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At the Paralympics, there are three broad areas of classification with many subcategories within each broad area.

These broad areas classify athletes as physically disabled, intellectually disabled or having low vision/blindness.

Vision Australia orthoptist Cem Oztan has been involved in sports classification for athletes who are blind or have low vision for more than 10 years.

"Three main categories are used to classify athletes who are blind or have low vision," Cem explained.

"These classifications group athletes with similar levels of vision where the competition is decided on sports ability rather than the level of vision having an impact on the outcome of the event."

The three main classifications for athletes who are blind or have low vision are:

  • B1 – These athletes can have no light perception, light perception or are able to see very vague hand movements.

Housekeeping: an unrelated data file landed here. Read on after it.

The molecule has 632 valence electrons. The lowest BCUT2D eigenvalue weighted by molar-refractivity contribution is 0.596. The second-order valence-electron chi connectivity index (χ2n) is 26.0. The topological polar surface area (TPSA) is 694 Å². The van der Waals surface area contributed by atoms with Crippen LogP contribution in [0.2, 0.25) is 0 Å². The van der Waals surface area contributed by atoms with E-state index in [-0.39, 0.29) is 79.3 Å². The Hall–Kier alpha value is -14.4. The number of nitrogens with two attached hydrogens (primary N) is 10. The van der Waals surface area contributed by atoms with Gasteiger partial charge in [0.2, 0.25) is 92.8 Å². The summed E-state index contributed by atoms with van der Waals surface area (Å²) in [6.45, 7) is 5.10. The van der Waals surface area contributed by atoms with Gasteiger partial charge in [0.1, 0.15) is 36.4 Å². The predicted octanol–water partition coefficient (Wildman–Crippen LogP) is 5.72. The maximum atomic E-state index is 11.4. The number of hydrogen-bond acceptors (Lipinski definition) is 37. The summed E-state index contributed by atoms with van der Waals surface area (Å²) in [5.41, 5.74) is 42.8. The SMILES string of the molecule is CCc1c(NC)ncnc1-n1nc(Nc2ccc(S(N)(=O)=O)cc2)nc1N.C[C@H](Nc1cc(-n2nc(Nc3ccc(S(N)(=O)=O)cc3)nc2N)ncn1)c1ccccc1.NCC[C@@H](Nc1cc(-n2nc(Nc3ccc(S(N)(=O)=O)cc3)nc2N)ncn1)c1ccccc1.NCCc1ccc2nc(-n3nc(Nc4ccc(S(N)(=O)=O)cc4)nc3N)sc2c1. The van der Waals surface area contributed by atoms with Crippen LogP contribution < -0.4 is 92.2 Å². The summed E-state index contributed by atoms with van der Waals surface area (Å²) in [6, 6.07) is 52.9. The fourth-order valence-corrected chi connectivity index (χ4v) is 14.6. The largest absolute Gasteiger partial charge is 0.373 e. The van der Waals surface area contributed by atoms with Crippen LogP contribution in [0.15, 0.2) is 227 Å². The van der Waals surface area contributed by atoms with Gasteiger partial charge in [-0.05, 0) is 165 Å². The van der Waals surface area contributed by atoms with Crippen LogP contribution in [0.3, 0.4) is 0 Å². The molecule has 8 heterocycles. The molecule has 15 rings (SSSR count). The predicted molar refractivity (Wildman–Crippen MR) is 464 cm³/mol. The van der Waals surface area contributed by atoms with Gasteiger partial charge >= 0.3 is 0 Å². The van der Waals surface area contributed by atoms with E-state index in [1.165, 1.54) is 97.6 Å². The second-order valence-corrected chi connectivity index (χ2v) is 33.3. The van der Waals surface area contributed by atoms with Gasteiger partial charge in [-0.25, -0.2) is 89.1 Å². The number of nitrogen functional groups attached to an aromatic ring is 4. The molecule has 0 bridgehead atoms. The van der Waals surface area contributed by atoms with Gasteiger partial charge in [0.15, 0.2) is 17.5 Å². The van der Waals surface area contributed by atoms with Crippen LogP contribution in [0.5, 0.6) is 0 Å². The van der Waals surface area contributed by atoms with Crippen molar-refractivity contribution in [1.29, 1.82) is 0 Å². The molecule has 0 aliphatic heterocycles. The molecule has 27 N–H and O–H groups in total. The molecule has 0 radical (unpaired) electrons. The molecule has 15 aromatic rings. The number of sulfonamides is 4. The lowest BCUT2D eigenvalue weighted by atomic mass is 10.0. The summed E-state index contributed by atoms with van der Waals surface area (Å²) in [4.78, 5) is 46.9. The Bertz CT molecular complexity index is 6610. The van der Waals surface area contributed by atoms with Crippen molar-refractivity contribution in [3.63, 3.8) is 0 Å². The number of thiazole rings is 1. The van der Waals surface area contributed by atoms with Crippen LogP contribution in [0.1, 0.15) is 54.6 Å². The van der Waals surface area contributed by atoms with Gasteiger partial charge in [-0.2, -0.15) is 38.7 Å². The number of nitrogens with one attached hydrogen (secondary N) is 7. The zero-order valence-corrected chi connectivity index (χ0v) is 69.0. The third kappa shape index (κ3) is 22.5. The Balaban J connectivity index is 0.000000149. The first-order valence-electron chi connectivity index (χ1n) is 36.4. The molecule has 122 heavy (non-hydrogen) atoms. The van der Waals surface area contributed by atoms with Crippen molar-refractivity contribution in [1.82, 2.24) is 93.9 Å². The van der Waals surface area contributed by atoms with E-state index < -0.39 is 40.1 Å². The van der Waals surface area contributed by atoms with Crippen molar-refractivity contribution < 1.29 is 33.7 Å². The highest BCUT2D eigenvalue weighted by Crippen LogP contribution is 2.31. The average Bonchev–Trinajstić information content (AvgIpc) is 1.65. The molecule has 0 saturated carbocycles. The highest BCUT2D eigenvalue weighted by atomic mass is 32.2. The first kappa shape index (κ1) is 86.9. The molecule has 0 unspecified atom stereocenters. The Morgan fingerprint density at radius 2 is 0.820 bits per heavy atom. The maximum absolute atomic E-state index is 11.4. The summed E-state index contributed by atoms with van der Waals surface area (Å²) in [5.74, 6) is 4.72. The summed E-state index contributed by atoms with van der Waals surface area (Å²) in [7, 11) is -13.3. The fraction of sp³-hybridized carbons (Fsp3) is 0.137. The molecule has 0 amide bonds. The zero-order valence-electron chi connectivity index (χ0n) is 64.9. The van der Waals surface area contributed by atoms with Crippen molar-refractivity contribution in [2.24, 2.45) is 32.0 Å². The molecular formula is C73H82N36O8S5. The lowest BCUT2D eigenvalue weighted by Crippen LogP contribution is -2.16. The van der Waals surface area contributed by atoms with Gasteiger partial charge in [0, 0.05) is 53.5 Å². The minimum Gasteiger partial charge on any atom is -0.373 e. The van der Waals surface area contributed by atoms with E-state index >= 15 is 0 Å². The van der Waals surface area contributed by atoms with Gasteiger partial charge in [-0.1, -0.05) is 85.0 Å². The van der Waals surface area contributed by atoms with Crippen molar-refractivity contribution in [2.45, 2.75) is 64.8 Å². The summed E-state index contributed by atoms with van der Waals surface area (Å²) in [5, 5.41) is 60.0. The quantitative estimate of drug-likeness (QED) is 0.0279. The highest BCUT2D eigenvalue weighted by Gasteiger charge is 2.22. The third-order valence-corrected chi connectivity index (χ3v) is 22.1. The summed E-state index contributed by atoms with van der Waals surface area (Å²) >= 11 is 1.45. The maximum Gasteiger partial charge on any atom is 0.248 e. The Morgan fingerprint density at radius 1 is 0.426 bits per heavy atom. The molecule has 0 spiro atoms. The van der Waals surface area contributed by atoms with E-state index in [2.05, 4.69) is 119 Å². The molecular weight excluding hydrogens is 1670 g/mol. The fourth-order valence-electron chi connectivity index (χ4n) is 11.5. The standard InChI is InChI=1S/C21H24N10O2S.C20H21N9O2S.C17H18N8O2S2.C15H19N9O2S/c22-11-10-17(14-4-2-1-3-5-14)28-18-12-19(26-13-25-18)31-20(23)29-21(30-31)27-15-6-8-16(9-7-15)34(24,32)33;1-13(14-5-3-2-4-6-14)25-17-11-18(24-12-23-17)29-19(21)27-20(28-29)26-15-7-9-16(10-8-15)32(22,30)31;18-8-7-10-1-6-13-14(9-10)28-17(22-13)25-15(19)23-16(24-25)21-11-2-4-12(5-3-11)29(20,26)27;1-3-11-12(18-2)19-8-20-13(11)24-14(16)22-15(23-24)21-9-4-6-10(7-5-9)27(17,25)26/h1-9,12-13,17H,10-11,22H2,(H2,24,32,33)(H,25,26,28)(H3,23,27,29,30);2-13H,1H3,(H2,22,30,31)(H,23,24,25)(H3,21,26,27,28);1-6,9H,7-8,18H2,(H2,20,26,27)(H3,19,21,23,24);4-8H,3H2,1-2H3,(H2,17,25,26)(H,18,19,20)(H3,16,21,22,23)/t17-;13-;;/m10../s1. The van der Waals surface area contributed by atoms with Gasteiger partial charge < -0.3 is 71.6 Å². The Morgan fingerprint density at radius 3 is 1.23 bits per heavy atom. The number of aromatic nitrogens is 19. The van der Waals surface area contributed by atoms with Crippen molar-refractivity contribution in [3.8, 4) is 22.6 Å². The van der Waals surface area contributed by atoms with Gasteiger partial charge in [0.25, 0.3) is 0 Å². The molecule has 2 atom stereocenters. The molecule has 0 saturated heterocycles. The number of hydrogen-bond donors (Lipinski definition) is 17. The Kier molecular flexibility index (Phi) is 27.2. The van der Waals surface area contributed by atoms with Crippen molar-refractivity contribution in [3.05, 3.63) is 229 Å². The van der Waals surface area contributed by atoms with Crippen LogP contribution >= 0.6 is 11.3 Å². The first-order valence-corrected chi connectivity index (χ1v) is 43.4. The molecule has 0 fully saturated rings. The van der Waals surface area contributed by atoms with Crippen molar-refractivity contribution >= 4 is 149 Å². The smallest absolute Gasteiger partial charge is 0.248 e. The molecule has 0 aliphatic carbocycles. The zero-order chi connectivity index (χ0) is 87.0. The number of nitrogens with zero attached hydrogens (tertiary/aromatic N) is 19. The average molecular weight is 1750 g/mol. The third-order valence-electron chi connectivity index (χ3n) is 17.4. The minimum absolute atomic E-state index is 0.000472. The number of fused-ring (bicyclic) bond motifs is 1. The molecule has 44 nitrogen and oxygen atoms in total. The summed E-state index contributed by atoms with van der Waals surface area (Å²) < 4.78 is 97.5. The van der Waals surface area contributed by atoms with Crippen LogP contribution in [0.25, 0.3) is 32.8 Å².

• B2 – These athletes can see large letters on a vision chart at two metres or have a visual field of less than 10 degrees.
  • B3 – These athletes can see large letters on a vision chart at three to six metres and have a visual field up to 40 degrees.

"The classification process is similar to a standard vision test," Cem said.

"The process isn't perfect though because the conditions the athletes are tested and classified under are not the same kind of conditions they might compete in so their vision can be different.

"As with anyone who is blind or has low vision, an athlete's vision might vary in different settings like inside and outside because of light, brightness and sun glare or changes from day to night.

"While the process of classification isn't perfect, I am glad stricter rules around classification have been brought in in recent years.

"Before the rules around classification were as strict, there were dishonest people, not just athletes but coaches and other officials as well, who would try to cheat the system by putting the athlete in a more severe vision classification than their actual vision to use their vision as an advantage and give them a better chance of winning."

While the B1-3 classifications are the standard for classifying athletes who are blind or have low vision, each sport also gives athletes another classification for their particular event.

Read this vision classification factsheet from Paralympics Australia (external website) for a breakdown of the criteria athletes who are blind or have low vision meet in their chosen discipline.